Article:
Although this disc technically marks the end of School Rumble, it's really more of a pause, seeing as how the last few episodes simply ride along with the plot rather than try to reach a dramatic finish. Along the way, some great comedy moments pop up, most notably Harima's stint on a fishing boat and Karasuma's galactic revelation, but there are also many long stretches of generic school-romance fodder. Factor in the so-so visual quality and it feels like the series finale didn't really try that hard. The silly situations are there, and so are the silly characters, but don't expect this to be a masterpiece finish. Just expect it to be the same thing that School Rumble's always been.

Overall (dub) : C
Overall (sub) : C+
Story : B-
Animation : C-
Art : B-
Music : C

+ Comedy elements shine when the storyline or the characters become completely absurd or exaggerated.
Cheap animation and school-romance fluff bog the series down all the way to its non-ending ending.

discuss this in the forum (9 posts) |
bookmark/share with:
Add this anime to
Add this DVD to
Production Info:
Director: Shinji Takamatsu
Series Composition: Hiroko Tokita
Yuki Enatsu
Tomoko Konparu
Miho Maruo
Natsuko Takahashi
Hiroko Tokita
Reiko Yoshida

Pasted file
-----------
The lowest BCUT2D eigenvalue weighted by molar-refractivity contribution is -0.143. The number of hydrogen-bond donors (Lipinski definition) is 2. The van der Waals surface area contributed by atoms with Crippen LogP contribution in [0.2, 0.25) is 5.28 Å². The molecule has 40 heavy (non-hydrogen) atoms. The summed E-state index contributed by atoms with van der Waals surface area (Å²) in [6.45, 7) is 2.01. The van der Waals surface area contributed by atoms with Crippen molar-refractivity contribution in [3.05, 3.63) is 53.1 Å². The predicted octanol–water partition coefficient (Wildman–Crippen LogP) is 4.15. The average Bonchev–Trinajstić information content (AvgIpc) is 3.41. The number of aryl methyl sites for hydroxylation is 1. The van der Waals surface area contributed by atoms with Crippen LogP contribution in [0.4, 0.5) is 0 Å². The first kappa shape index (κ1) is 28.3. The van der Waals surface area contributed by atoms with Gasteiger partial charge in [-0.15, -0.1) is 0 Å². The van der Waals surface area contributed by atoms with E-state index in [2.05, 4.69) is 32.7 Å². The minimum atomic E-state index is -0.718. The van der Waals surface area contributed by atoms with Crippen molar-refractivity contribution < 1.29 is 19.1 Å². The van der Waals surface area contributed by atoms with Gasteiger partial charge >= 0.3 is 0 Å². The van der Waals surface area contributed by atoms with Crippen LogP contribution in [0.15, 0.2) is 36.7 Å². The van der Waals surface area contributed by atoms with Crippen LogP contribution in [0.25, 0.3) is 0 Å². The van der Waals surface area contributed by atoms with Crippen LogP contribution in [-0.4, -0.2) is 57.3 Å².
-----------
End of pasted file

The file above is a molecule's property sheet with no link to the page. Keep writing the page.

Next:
Kiyoshi Egami
Hiroshi Ishiodori
Miyuu Matsu
Shin Misawa
Ice Mugino
Hiroshi Nagahama
Atsushi Nigorikawa
Masafumi Sato
Shinji Takamatsu
Tetsuji Takayanagi
Episode Director:
Yasuo Ejima
Hiroshi Ishiodori
Takaomi Kanasaki
Shin Misawa
Hiroshi Nagahama
Atsushi Nigorikawa
Daiki Nishimura
Dan Odawara
Masafumi Sato
Shinji Takamatsu
Tetsuji Takayanagi
Fumihiro Ueno
Kenichiro Watanabe
Music: Toshiyuki Omori
Original creator: Jin Kobayashi
Original Manga: Jin Kobayashi
Character Design: Hajime Watanabe
Art Director: Minoru Akiba
Animation Director:
Yumiko Hara
Yuji Hosogoe
Masaki Hyuga
Kazuyuki Igai
Kiyotaka Iida
Shinichiro Kajiura
Yumiko Kinoshita
Yasuyuki Noda
Nobuaki Shirai
Shinichi Suzuki
Moriyasu Taniguchi
Hajime Watanabe
Aki Yamagata
Sound Director: Kazuya Tanaka
Director of Photography: Katsuaki Kamata
Fukashi Azuma
Hidenori Itahashi
Bunpei Ogawa

Full encyclopedia details about
School Rumble (TV)

Release information about
School Rumble (DVD 6)

Review homepage / archives